Typhoons can trigger slow quakes in eastern Taiwan
Washington, June 11 (ANI: Scientists have made a surprising discovery that typhoons trigger slow earthquakes, at least in eastern Taiwan.
Slow earthquakes are non-violent fault slippage events that take hours or days instead of a few brutal seconds to minutes to release their potent energy.
"From 2002 to 2007, we monitored deformation in eastern Taiwan using three highly sensitive borehole strainmeters installed 650 to 870 feet (200-270 meters) deep. These devices detect otherwise imperceptible movements and distortions of rock," explained coauthor Selwyn Sacks of Carnegie's Department of Terrestrial Magnetism.
"We also measured atmospheric pressure changes, because they usually produce proportional changes in strain, which we can then remove," he added.
Taiwan has frequent typhoons in the second half of each year but is typhoon free during the first 4 months.
During the five-year study period, the researchers, including lead author Chiching Liu (Academia Sinica, Taiwan), identified 20 slow earthquakes that each lasted from hours to more than a day.
The scientists did not detect any slow events during the typhoon-free season. Eleven of the 20 slow earthquakes coincided with typhoons.
Those 11 were also stronger and characterized by more complex waveforms than the other slow events.
"These data are unequivocal in identifying typhoons as triggers of these slow quakes. The probability that they coincide by chance is vanishingly small," said coauthor Alan Linde, also of Carnegie.
The typhoon reduces atmospheric pressure on land in this region, but does not affect conditions at the ocean bottom, because water moves into the area and equalizes pressure.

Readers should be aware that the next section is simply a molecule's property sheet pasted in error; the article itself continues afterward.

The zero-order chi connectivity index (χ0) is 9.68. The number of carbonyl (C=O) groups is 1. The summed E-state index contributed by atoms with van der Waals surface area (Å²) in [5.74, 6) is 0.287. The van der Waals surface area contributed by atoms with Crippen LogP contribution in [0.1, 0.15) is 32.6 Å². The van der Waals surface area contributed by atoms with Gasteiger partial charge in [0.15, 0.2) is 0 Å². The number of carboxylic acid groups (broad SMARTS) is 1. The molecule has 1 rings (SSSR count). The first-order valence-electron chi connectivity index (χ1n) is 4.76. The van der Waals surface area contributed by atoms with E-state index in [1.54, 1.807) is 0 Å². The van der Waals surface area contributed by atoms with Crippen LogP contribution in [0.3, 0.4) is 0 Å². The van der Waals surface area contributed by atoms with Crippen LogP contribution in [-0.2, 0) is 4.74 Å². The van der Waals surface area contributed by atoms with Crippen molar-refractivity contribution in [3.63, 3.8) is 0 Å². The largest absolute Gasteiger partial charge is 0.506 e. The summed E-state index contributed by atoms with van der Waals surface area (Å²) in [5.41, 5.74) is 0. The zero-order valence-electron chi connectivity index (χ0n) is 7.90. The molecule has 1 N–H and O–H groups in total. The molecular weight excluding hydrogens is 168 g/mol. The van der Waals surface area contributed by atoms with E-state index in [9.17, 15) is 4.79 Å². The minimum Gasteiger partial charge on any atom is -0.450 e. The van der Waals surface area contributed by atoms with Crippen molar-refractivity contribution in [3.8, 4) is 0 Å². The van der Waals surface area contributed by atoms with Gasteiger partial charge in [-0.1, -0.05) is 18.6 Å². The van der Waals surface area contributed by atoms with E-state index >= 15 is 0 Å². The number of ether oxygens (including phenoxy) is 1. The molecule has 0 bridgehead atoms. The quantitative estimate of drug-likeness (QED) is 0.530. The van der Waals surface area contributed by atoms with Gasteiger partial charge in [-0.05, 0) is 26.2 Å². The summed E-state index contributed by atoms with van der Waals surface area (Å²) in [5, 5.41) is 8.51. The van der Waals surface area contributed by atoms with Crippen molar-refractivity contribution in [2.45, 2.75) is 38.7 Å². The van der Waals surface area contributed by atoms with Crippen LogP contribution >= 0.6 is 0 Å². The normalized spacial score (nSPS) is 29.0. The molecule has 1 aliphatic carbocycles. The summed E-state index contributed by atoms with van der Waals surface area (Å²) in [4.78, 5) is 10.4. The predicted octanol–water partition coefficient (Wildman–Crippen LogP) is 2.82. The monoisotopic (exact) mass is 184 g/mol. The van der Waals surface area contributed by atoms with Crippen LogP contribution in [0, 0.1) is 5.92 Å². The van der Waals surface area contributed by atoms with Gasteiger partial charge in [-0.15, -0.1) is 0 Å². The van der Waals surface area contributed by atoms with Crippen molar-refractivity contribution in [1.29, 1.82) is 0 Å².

The reduction in pressure above one side of an obliquely dipping fault tends to unclamp it.
"This fault experiences more or less constant strain and stress buildup," said Linde. "If it's close to failure, the small perturbation due to the low pressure of the typhoon can push it over the failure limit; if there is no typhoon, stress will continue to accumulate until it fails without the need for a trigger," he added.
"It's surprising that this area of the globe has had no great earthquakes and relatively few large earthquakes," he further added.
The researchers speculate that the reason devastating earthquakes are rare in eastern Taiwan is because the slow quakes act as valves, releasing the stress frequently along a small section of the fault, eliminating the situation where a long segment sustains continuous high stresses until it ruptures in a single great earthquake. (ANI)
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